Lance Bombardier Jake O’Hara is in his element when he has a problem to solve.
The Thames man’s exemplary attitude to his career, and the way he treats his fellow soldiers, has earned him the title of New Zealand Army’s Soldier of the Year and on Friday the Chief of Defence Force, Air Marshal Kevin Short, announced he had also won New Zealand Defence Force Person of the Year.
Lance Bombardier O’Hara received news of being a finalist for the award whilst deployed to Hawaii on an exercise with the US military.
News of the award came as a shock to the 23-year-old gunner.
“I was surprised but pretty stoked,” he says.
Chief of Defence Force Air Marshal Kevin Short announces 2023 Person of the Year as Lance Bombardier Jake O’Hara.Photo: Supplied.
Lance Bombardier O’Hara is a member of 161 Battery, 16th Field Regiment, and is based in Linton.
His managers say his work ethic and personal skills and attributes set a standard worth celebrating; he says he just likes solving problems and troubleshooting, especially the technical aspects of his work in the artillery battery.
“I think it’s just the way Mum and Dad brought me up. I really care for my mates and the people around me.”
Lance Bombardier O’Hara is a Command Systems lance bombardier and his role is to be a master of all things within the Command Post.
When a new and advanced fire prediction system was introduced into service, Lance Bombardier O’Hara took it upon himself to become a Subject Matter Expert - SME.
As an SME, Lance Bombardier O’Hara represented 16th Field Regiment as the Command Systems expert on Exercise Bold Quest 23, the largest international display of new and upcoming military equipment in the world.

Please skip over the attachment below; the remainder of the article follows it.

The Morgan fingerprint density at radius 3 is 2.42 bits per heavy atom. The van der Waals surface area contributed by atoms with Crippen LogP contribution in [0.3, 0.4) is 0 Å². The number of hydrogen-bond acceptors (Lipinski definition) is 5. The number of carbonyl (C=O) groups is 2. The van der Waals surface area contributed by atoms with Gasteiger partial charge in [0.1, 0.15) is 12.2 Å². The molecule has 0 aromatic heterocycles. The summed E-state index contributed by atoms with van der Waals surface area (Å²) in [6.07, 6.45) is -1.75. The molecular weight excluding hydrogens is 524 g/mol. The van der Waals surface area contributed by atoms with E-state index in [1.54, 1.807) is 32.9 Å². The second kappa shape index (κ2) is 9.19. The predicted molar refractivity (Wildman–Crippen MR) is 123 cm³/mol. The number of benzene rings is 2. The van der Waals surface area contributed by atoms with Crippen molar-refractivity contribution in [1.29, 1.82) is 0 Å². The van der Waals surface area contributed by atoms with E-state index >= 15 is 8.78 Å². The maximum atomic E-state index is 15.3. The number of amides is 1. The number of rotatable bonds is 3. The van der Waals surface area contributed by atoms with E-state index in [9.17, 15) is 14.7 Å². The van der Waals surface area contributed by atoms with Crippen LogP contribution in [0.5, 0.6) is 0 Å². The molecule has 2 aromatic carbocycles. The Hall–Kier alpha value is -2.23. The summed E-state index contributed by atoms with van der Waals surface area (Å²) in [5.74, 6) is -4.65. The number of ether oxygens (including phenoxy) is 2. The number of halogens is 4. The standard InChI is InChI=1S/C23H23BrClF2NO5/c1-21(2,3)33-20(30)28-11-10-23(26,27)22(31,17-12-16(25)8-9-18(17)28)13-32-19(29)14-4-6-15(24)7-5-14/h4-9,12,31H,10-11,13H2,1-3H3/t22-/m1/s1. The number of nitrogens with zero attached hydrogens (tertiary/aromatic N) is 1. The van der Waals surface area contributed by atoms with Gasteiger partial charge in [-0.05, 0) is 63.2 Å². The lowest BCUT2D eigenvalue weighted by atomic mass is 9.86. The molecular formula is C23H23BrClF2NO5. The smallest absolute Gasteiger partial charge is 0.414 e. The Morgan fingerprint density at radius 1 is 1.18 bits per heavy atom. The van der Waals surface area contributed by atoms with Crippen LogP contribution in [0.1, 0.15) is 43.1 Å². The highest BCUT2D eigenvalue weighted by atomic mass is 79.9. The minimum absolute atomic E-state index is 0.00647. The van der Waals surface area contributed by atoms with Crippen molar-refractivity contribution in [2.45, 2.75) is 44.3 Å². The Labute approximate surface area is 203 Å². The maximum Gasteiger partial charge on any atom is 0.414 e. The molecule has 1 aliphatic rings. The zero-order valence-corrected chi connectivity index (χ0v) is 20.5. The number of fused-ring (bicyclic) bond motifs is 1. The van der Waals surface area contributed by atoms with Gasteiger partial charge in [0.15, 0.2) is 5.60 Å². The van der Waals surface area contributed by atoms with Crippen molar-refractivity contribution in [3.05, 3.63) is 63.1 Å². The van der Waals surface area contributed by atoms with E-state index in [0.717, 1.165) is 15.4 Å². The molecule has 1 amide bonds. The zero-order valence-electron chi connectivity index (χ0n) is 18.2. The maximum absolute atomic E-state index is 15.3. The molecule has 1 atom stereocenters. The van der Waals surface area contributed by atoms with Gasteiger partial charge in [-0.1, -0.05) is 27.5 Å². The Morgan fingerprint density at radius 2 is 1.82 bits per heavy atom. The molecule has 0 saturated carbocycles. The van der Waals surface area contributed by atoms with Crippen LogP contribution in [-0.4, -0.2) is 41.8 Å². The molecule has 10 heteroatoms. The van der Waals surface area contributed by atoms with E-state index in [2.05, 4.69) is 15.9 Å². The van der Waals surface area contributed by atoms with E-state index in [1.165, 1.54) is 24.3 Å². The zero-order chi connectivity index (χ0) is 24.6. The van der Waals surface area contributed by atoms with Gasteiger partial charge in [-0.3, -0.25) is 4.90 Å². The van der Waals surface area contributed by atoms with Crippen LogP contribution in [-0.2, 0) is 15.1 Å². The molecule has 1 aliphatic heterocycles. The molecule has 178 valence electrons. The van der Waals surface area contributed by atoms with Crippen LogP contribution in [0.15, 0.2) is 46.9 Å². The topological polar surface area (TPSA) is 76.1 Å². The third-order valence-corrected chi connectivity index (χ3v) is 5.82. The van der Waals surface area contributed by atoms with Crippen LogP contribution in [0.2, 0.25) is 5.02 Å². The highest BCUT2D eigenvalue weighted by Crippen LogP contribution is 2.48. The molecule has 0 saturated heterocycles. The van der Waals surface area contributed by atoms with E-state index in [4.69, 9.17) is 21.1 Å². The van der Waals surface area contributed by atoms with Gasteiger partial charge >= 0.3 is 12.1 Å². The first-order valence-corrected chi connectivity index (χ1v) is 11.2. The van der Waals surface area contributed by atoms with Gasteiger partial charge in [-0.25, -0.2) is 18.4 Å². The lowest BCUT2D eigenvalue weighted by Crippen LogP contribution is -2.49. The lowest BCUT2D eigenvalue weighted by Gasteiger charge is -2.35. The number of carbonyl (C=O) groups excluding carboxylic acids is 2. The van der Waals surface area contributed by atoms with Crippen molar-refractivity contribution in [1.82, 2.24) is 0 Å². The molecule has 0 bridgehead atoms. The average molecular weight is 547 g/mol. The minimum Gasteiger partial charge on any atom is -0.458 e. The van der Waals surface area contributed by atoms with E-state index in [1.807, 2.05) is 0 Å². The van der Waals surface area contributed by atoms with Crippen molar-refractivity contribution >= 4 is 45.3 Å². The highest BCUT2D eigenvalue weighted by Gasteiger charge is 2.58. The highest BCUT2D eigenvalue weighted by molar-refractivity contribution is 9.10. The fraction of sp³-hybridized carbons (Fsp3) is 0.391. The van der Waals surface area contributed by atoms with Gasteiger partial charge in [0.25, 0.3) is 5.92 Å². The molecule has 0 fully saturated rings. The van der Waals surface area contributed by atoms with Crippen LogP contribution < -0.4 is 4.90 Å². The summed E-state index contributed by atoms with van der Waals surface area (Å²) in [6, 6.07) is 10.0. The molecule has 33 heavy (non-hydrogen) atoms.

Lance Bombardier Jake O’Hara holds the NZDF Person of the Year trophy. Photo: Supplied.
After this international activity, he spent many hours teaching and sharing his knowledge with his Royal New Zealand Artillery colleagues, to make sure they were well-versed in the fire prediction systems’ intricacies.
He excelled during his non-commissioned officer course, supporting and mentoring fellow course members outside of regular course hours.
His managers have noted he has been a constant source of support to soldiers in stressful times, providing essential companionship and reassurance.
“It’s good to be able to help people through hardships – it’s challenging but rewarding at the same time,” he says.
Lance Bombardier O’Hara spends his spare time in the gym and learning to play the guitar.
When he goes home to Thames he enjoys going hunting with his dad.
He plans on staying in the Army and progressing through his trade, and hopes to eventually have a role in the Army’s School of Artillery where he can teach and coach other soldiers.
“To be there to guide the younger generation would be pretty cool.”